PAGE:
The Delhi High Court on Monday upheld the constitutional validity of the Agnipath scheme, dismissing a batch of petitions challenging the Centre’s programme for short-term military recruitment, Live Law reported.

A bench of Chief Justice Satish Chandra Sharma and Justice J Subramonium Prasad also dismissed petitions seeking the resumption of previous schemes for recruitment to the defence services.

“This court finds that the [Agnipath] scheme was made in national interest and to ensure that armed forces are better equipped,” the judges noted, according to Live Law. “The petitioners have no vested right to seek recruitment.”

The High Court was hearing a batch of pleas challenging the Agnipath scheme that had been introduced in June. Among them, three petitions had been transferred by the Supreme Court in July, requesting the High Court to expedite the case.

The scheme involves recruiting citizens between the ages of 17-and-a-half and 21 into the armed forces for only four years, with a provision to retain 25% of them for 15 more years. The announcement had triggered protests across several states as aspirants demanded permanent recruitment with pension benefits.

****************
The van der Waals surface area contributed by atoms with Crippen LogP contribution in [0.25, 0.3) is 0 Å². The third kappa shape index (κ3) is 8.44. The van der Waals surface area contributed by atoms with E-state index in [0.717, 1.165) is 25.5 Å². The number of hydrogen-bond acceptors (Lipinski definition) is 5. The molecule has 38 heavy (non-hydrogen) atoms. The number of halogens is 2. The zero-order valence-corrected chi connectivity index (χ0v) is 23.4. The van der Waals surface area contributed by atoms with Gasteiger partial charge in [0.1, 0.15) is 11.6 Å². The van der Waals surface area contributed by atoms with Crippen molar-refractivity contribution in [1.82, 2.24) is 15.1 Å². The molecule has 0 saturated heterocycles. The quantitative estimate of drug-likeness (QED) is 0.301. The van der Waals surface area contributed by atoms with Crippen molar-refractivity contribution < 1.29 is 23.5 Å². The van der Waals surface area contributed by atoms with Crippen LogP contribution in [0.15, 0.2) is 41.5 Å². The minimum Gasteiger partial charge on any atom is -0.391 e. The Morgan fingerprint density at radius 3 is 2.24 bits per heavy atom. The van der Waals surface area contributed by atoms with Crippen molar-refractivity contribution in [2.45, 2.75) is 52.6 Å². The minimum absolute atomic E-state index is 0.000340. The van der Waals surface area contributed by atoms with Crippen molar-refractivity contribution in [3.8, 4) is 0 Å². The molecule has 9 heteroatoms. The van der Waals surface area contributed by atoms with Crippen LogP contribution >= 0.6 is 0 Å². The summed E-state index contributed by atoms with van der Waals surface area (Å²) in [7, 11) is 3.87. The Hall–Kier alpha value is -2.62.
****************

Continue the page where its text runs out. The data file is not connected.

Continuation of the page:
Following the protests, the Centre extended the upper age limit to 23 years for recruitment under the scheme.

The High Court had reserved its verdict on the pleas on December 15.

During the hearings, Additional Solicitor General Aishwarya Bhati and Centre’s standing counsel Harish Vaidyanathan had said that more than 10 lakh aspirants had benefited from the two-year age relaxation, reported PTI.

“A lot of things we cannot say on affidavit, but we have acted in bona fide manner,” Bhati had said.

Advocate Prashant Bhushan, appearing for the petitioners challenging the cancellation of the recruitment processes for the armed forces, had argued that the government did not stop all recruitments in June 2021 when the scheme was announced. He said that some recruitments were held even in August 2021 and in the beginning of 2022.

The High Court had also asked the Centre to justify different pay scale for those recruited as Agniveers and those recruited as regular sepoys in the Indian Army if their job profile is same. Bhati had told the court that the terms and conditions of service and responsibilities for Agniveers is different from the regular soldiers.

“Agniveer cadre has been created as a separate cadre,” she had added. “It will not be counted as a regular service. After serving as an Agniveer for four years, if he or she volunteers and is found fit then his journey in the regular cadre begins.”